Is the White House Trying to Avoid Your Petition?

What Women Really Think
March 13 2013 10:30 AM

Is the White House Trying to Avoid Your Petition?

XX_factor_130313_muna2
Muna N'Diaye was kidnapped by her father and taken to Mali in 2011.

Image courtesy of Noelle Hunter

Do you remember how funny it was when a jokester at the White House’s “We the People” site got more than 34,000 people to sign a petition asking the administration to build a Death Star? And did you chuckle when you saw the administration’s lighthearted and good-natured response? Hah hah hah. But wait. Not long after the White House announced that building a Death Star would be cost-prohibitive, it also announced—to far less fanfare—it was raising the signature threshold to warrant an official response from 25,000 to 100,000. This by itself is old news, but it’s important to look at the effect it’s having a few months later.

Rachael Larimore Rachael Larimore

Rachael Larimore is Slate's managing editor.

I had been unaware of the increase in the threshold until a friend shared on Facebook a petition from his niece. Dr. Nolle Hunter is seeking the return of her young daughter, who was kidnapped by her father and taken to Mali in 2011. Hunter created a petition asking President Obama to have the State Department work to have Muna returned, to have the Justice Department initiate charges against Muna's father, and to make aid to Mali conditional on Muna’s return. However lofty those goals might sound, just getting to 100,000 signatures might be the biggest hurdle of them all. Right now, Hunter’s petition has just more than 1,100 signatures. And she has only until March 27 to get to 100,000.

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I’ve emailed a bit with Dr. Hunter to learn more about her story. She has been working diligently—and patiently—with the State Deparment’s Office of Children's Issues.  But she has a master’s degree in public administration, and she says her background helps her deal with the slow pace of the bureaucracy. And she has high praise for Sen. Mitch McConnell and her congressional representative, Hal Rogers of Kentucky. Both of them have sent letters to Mali on Hunter’s behalf. “Both McConnell’s and Rogers’ office return calls and emails to me AND to the many supporters who have called or emailed  them to bring Muna home.  I don’t have anything but good things to say about them both.”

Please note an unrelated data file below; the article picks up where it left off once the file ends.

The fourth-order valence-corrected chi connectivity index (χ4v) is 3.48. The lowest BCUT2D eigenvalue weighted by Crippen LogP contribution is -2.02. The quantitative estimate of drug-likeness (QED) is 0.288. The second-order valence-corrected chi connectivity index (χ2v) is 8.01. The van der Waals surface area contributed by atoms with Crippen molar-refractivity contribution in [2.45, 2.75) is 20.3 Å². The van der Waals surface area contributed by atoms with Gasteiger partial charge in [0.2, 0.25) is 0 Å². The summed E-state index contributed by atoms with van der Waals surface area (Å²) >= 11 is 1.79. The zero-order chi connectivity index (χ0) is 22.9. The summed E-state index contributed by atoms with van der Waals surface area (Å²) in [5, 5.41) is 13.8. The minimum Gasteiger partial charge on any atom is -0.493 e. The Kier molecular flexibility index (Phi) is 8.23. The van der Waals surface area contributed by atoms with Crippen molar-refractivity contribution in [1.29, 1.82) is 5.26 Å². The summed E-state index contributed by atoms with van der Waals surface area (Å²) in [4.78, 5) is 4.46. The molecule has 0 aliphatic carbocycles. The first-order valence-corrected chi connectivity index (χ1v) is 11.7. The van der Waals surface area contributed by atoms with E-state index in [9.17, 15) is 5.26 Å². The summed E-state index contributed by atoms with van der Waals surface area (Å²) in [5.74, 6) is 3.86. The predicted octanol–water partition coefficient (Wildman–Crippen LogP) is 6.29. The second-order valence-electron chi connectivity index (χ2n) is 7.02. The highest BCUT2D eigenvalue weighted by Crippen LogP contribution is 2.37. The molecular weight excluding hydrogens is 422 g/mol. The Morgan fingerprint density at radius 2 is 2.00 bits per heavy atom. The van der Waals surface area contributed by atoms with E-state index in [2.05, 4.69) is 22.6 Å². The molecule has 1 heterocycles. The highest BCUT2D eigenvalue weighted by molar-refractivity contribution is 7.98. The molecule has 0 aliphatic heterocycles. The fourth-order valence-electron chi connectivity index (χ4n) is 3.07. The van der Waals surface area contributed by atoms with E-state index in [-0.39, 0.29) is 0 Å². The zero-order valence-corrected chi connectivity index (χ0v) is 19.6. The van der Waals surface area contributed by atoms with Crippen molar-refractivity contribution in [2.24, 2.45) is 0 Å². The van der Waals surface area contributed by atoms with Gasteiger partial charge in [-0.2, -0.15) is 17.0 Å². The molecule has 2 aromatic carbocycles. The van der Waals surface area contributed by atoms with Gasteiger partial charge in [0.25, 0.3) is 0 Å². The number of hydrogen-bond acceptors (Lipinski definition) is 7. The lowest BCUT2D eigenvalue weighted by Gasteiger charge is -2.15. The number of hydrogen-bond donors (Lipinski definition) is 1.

But, as she says, “What if I didn't know how to go about this process, or didn't know who to call? Many parents are in that boat. Having said all of that, it still should not have taken this long to return my daughter from a nation where we supposedly have such good diplomatic relations, and a nation that was just bombed for weeks by the French in an attempt to drive back Al-Qaida!”

A We the People petition seems like a great outlet, not only for Hunter and other parents in a similar situation, but for anyone whose cause could benefit from the attention that a little social media promotion can bring (a graduate student from Texas, imprisoned in Iran, dissident bloggers in Cuba).  But if the possibility of a real response from the government is so slight, doesn’t that diminish the viral-ness of it all? Say you see a petition on Facebook or Twitter and you’re curious. Are you more likely to sign that petition if you see that the sponsor is closing in on a goal? Seems likely.

Hunter was not deterred by the high signature threshold and says that the petition is “accomplishing exactly what I wanted it to. … Its a success, and somehow in my heart, I believe the administration— (maybe not the president directly) already know about this.”

But it shouldn’t be so hard for a petition to be an actual success, to achieve its goal of a response from the White House. Right now there are only 175 active petitions on the We the People site.  Of the top 20 most popular petitions, only three have topped the new threshold: one asking the administration to recognize the Westboro Baptist Church as a hate group (is there any organization in this country more unifying than the WBC?), one asking Congress to respond to the death of Russian Alexander Dolmatov in a Dutch prison, and one about stopping CISPA.

There are earnest petitioners who have no hope of having a response that meets their satisfaction and unserious petitioners who are looking for attention (Really? Changing the national anthem to R. Kelly’s “Ignition”?) And there are a few despicable petitions, like the ones trying to call attention to “white genocide.” But even a petition to repeal Obamacare, which is something that millions of Americans favor, has garnered only 60,000 or so signatures.

Raising the threshold so steeply and so suddenly means that many people with legitimate concerns will not have their voices heard. And it sends the message that maybe the White House doesn’t really want to be bothered with the problems of the people. It shouldn’t be that hard for the White House to have a strategy that accommodates the occasional silliness. Let President Obama address the serious petitions. And for the ones that can’t be taken seriously, let them be handled by someone who can’t be taken seriously himself. Joe Biden needs something to keep busy, after all.

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